In this episode of Dialogue Tree, Eric Brasure interviews the actor Logan Cunningham and musician Darren Korb, who both worked on the title Bastion. In this interview, Cunningham and Korb discuss the recording process, coming to terms with the success of Bastion and thoughts on the future.

(Originally broadcast May 21, 2012 through Second Quest.)

Contents

01:20 “It's very lonely. It's very isolating.”

04:00 “The initial direction that I was given was only, like, tone and feeling or... mood and tone. They wanted something gruff.”

06:10 “I grew up loving those characters and emulating them.”

09:30 “Whenever I felt that I got it right, it was unlike anything I'd felt before.”

11:30 “I just did a friend a favour.”

13:50 “We just do it and do it and do it and do it and do it until it's right.”

19:20 “There's some amazing, amazing writers out there.”

21:10 “It's kind of amazing that it's as good as it is, because of how quickly they work.”

21:40 “A voice room session rarely goes longer than four hours.”

25:50 “But at the same time, I also love the British classical actors and the English way of doing things.”

27:30 “I guess I'm not worried about being typecast because I will have time to make up for it later.”

33:40 “I wanted to make it feel exotic.”

34:40 “This is really the only project I've worked on as a composer for a game.”

38:50 “And I was just honestly, like, super-shocked when we sold out of our first run of CDs.”

41:10 “I always knew that I had talented friends who were gonna do good things.”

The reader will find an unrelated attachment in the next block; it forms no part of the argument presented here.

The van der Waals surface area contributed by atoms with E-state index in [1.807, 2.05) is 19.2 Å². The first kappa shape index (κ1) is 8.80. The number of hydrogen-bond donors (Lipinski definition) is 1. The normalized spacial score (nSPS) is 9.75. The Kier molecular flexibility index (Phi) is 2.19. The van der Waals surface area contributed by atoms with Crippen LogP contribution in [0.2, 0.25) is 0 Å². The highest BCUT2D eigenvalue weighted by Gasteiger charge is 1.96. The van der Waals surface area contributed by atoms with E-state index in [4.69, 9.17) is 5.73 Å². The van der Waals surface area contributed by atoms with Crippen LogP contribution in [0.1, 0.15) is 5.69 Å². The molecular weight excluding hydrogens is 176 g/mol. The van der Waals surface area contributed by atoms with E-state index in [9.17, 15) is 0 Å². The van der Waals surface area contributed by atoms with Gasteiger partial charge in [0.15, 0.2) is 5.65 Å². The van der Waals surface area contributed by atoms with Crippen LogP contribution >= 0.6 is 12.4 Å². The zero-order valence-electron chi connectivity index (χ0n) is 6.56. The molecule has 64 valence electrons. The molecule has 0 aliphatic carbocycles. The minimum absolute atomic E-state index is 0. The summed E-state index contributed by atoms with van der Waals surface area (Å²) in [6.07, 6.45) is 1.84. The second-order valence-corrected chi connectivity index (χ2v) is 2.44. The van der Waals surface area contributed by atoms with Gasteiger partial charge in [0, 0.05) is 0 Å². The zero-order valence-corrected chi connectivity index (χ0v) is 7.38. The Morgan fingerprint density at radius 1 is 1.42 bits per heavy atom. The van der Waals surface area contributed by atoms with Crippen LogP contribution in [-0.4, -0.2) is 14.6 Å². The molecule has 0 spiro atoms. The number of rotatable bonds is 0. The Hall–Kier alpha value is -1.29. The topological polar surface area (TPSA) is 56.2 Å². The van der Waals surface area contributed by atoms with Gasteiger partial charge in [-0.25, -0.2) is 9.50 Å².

42:50 “We lived in a kind of a rat hole apartment.”

44:00 “We set Logan up in the closet.”

47:10 “If I can't find a sound right away that I like, I'm just going to try and make one.”

Download the podcast MP3 or play it right here in your browser:

References

You can subscribe directly to Dialogue Tree via iTunes or RSS.

3Dec/12Off

Dialogue Tree: Ecosystem

In this episode of Dialogue Tree, Eric Brasure interviews Casey Muratori who wrote the essay "The Next Twenty Years", a warning to developers about the implications of Windows 8. Muratori discusses what led him to write the article, why the warning should be taken seriously and also touches on whether Microsoft actively supports PC gaming.

Contents

01:20 “I thought that Windows 8 was sort of a chance for the tablet space and the phone space to kind of open up like Windows had been open.”

03:40 “It's exactly the same as iOS. And so for me this actually came as quite a shock.”

12:40 “The important thing to remember is things are bad day one.”

13:40 “But it's not a new Start menu. It's a whole new architecture for deploying applications.”

21:00 “At the end of the day what I want... is not to kill off Windows and go to another operating system.”

22:20 “Those policy decisions just shouldn't be there.”

22:35 “We don't need someone telling us what we can and can't play.”

27:30 “I know that they can't operate as a single perfect hivemind.”

30:10 “The small game developer enthusiasm about Windows 8, I think, is a misplaced enthusiasm.”

32:00 “The iOS - for all of its supposed success - is really tiny, actually.”

50:00 “So, immediate future, I don't know that all that much necessarily happens.”

56:40 “Ironically, now, Microsoft is more closed than Apple.”

61:40 “Why don't they see this for what it is?”

66:30 “I don't understand why they're not terrified of that.”

Download the podcast MP3 or play it right here in your browser:

References

You can subscribe directly to Dialogue Tree via iTunes or RSS.